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I have called a function integ from another function rter3. I have printed integ values from the integ function and it prints legitimate values. But when I print integ values at rter3 function, it prints 0.00 . I have tried all I could to understand why it does that but could not figure out. Please help me out here. Thanks.

function rter3(z,c1,nx1,xarray,xlocation,angl3r,gamr,probr,aaa,da1)
    use data
    integer:: z,o,nx1,lc
    double precision:: c1(nx1),w1,w2,rter3,angl3r,gamr,probr(100),aaa,da1,rati2,xarray(nx1),xlocation,div1
    double precision:: variable
    !write(*,*) z,o,nx1,xlocation,angl3,gam
    write(*,*) "rter3=", rter3, variable, rati2, xlocation, gam, angl3, da1
end function rter3

function integ(nxx,hfield,xfield,loc1,diff,angl3,gam,prob,afield,dprob,ab2,af2)
    implicit none
    integer :: l,nxx,dui,kk,indx,indt
    double precision:: du(101),prob(100),am1,a,ap1,angl3,gam,diff,dprob,integ,function12,afield(100),xfield(nxx)
    double precision:: loc1,loc2,hfield(nxx),am2,ap2,ab2,af2
    !write(*,*) 'test loop', loc1, diff, angl3, gam, dprob

    do kk=1,100
        do l=1,nxx
            if (0.95*xfield(l)>=loc1-afield(kk).and. 1.05*xfield(l)<loc1-afield(kk)) then
                !call exit()
        !dui= loc1-kk
        !write(*,*) "Entered integ", dui
        !write(*,*) dui
        if (dui<=3) then
        if (dui>= nxx-2) then

    write(*,*) "integration value=", integ, nxx, loc1, diff, angl3, gam, dprob
end function integ

So, those are the individual functions for your reference. Please let me know if you feel something is wrong. The whole code is very big but if you feel you need to see it, I shall attach it. Thanks again.

share|improve this question

How does the rter3 function "know" the interface of the integ function? Are both in the same module? If not, perhaps rter3 doesn't know the interface and is using implicit typing. Since you didn't use "implicit none" in rter3 it might do that, in which case the bits of integ would be interpreted as an integer, while they are supposed to be interpreted as double precision -- the value would appear incorrectly. My suggestions: always place your procedures in a module. Then you are OK with procedues in the same module ... the compiler can check argument consistency. If you call a subroutine or function from a main program or another module, "use" the module to obtain the argument checking. Use "implicit none". In case you forget to include implicit none in your source code, additionally use the compiler option that does the same thing (e.g., -fimplicit-none for gfortran).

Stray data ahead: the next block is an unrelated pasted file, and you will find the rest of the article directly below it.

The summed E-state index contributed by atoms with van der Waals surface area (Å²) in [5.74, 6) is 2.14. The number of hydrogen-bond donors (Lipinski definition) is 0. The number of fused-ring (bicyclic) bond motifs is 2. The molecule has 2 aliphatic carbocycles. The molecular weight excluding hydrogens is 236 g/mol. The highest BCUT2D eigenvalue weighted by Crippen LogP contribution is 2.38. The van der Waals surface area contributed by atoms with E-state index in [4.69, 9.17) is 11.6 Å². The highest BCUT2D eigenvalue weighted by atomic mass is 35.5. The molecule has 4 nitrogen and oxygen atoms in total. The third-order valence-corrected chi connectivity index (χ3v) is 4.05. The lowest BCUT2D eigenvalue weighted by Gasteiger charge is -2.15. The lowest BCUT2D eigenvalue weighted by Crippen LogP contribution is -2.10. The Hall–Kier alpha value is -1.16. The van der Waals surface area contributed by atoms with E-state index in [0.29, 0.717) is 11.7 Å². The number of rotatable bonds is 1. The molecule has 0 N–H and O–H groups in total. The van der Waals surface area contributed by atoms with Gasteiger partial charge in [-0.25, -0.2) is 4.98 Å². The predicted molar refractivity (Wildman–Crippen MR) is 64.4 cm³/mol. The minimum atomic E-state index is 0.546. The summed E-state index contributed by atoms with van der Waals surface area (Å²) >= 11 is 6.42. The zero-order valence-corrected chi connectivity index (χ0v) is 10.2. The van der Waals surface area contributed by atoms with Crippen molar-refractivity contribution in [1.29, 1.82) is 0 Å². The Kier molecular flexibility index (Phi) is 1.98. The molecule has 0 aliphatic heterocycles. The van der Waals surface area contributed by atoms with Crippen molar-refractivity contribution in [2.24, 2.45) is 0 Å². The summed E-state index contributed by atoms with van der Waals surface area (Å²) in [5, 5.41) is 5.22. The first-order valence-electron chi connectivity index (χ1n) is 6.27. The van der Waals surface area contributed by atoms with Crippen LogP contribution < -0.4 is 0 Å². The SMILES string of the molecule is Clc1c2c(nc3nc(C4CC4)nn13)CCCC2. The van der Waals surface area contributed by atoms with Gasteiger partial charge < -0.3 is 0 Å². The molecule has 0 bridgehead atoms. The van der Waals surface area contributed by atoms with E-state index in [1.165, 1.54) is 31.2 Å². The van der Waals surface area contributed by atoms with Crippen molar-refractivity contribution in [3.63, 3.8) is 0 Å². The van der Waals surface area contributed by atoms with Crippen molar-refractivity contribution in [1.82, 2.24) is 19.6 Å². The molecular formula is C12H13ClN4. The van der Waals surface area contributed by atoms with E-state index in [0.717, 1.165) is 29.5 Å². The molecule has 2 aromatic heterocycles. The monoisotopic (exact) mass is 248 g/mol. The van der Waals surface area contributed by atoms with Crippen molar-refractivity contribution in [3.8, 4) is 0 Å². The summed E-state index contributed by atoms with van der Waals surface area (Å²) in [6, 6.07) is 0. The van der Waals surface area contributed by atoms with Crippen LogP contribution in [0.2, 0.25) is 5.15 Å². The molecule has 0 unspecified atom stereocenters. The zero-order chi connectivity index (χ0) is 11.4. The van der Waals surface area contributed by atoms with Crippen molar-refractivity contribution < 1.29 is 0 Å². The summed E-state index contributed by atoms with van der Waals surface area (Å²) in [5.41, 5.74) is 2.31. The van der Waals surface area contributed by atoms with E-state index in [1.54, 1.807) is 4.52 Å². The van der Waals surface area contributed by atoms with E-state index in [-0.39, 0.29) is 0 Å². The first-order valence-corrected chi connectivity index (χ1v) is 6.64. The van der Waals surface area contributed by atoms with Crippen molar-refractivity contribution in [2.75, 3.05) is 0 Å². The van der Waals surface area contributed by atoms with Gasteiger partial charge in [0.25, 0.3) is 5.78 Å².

share|improve this answer
Hi. Thanks for your reply. Yes, you are correct and I originally had placed all the procedures(rter3 and integ, both being double precision) in the module called "data" which has been used in the function rter3. I have also used implicit none in the source code. Can you suggest me anything else that I can do? Thanks again. – tacqy2 Nov 11 '11 at 22:34
Hey. I had instead defined 'double precision:: integ' in rter3 and it worked!. Somehow the module did not work. Thanks a lot for that idea. – tacqy2 Nov 11 '11 at 22:43
Are you compiling things in the necessary order? That is something that tends not be explained because it is outside of the language standard. If the module and main program are in separate files, the module file typically must be before the main program in the compile command. If the source code is in one file, the module must precede any routines that use it. – M. S. B. Nov 12 '11 at 15:30

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